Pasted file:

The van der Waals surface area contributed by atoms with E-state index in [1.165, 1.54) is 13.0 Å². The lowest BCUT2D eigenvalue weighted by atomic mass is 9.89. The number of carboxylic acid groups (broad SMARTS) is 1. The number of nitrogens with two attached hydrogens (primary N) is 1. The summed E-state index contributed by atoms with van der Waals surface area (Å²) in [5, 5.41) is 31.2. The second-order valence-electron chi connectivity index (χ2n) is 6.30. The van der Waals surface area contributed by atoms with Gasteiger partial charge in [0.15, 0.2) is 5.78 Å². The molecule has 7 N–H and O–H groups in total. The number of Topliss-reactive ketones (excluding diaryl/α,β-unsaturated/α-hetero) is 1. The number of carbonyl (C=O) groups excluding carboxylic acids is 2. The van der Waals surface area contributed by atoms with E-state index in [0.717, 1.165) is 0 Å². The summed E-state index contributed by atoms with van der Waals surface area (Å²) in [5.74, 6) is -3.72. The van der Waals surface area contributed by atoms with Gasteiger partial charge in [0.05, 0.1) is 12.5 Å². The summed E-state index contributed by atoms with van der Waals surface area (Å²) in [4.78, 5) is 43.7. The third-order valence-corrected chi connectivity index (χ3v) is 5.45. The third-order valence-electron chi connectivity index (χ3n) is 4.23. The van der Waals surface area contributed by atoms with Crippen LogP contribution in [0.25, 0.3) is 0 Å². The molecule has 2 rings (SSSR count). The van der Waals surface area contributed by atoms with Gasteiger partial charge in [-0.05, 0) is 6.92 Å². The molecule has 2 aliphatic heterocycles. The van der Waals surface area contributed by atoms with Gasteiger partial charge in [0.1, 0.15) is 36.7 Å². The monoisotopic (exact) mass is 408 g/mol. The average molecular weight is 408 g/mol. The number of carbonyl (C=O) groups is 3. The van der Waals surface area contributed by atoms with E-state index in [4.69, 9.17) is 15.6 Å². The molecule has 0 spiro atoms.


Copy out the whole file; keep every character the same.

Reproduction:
The van der Waals surface area contributed by atoms with E-state index in [1.165, 1.54) is 13.0 Å². The lowest BCUT2D eigenvalue weighted by atomic mass is 9.89. The number of carboxylic acid groups (broad SMARTS) is 1. The number of nitrogens with two attached hydrogens (primary N) is 1. The summed E-state index contributed by atoms with van der Waals surface area (Å²) in [5, 5.41) is 31.2. The second-order valence-electron chi connectivity index (χ2n) is 6.30. The van der Waals surface area contributed by atoms with Gasteiger partial charge in [0.15, 0.2) is 5.78 Å². The molecule has 7 N–H and O–H groups in total. The number of Topliss-reactive ketones (excluding diaryl/α,β-unsaturated/α-hetero) is 1. The number of carbonyl (C=O) groups excluding carboxylic acids is 2. The van der Waals surface area contributed by atoms with E-state index in [0.717, 1.165) is 0 Å². The summed E-state index contributed by atoms with van der Waals surface area (Å²) in [5.74, 6) is -3.72. The van der Waals surface area contributed by atoms with Gasteiger partial charge in [0.05, 0.1) is 12.5 Å². The summed E-state index contributed by atoms with van der Waals surface area (Å²) in [4.78, 5) is 43.7. The third-order valence-corrected chi connectivity index (χ3v) is 5.45. The third-order valence-electron chi connectivity index (χ3n) is 4.23. The van der Waals surface area contributed by atoms with Crippen LogP contribution in [0.25, 0.3) is 0 Å². The molecule has 2 rings (SSSR count). The van der Waals surface area contributed by atoms with Gasteiger partial charge in [-0.05, 0) is 6.92 Å². The molecule has 2 aliphatic heterocycles. The van der Waals surface area contributed by atoms with Gasteiger partial charge in [0.1, 0.15) is 36.7 Å². The monoisotopic (exact) mass is 408 g/mol. The average molecular weight is 408 g/mol. The number of carbonyl (C=O) groups is 3. The van der Waals surface area contributed by atoms with E-state index in [4.69, 9.17) is 15.6 Å². The molecule has 0 spiro atoms.